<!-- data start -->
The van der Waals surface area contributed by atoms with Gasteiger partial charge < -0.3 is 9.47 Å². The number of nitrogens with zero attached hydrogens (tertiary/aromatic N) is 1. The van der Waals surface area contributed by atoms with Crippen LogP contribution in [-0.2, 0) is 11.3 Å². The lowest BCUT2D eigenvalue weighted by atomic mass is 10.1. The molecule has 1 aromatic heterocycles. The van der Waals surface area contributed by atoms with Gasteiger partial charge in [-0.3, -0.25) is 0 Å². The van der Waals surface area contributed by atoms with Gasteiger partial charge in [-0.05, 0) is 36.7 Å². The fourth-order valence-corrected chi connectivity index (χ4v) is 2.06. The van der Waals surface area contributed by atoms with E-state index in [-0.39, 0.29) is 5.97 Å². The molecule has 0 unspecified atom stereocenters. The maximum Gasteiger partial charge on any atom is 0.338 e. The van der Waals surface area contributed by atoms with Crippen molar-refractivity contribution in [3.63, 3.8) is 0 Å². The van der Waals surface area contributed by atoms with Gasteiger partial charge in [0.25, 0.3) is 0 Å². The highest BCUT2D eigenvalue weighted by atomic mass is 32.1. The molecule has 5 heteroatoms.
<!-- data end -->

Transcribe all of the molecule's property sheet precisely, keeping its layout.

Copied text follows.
The van der Waals surface area contributed by atoms with Gasteiger partial charge < -0.3 is 9.47 Å². The number of nitrogens with zero attached hydrogens (tertiary/aromatic N) is 1. The van der Waals surface area contributed by atoms with Crippen LogP contribution in [-0.2, 0) is 11.3 Å². The lowest BCUT2D eigenvalue weighted by atomic mass is 10.1. The molecule has 1 aromatic heterocycles. The van der Waals surface area contributed by atoms with Gasteiger partial charge in [-0.3, -0.25) is 0 Å². The van der Waals surface area contributed by atoms with Gasteiger partial charge in [-0.05, 0) is 36.7 Å². The fourth-order valence-corrected chi connectivity index (χ4v) is 2.06. The van der Waals surface area contributed by atoms with E-state index in [-0.39, 0.29) is 5.97 Å². The molecule has 0 unspecified atom stereocenters. The maximum Gasteiger partial charge on any atom is 0.338 e. The van der Waals surface area contributed by atoms with Crippen molar-refractivity contribution in [3.63, 3.8) is 0 Å². The van der Waals surface area contributed by atoms with Gasteiger partial charge in [0.25, 0.3) is 0 Å². The highest BCUT2D eigenvalue weighted by atomic mass is 32.1. The molecule has 5 heteroatoms.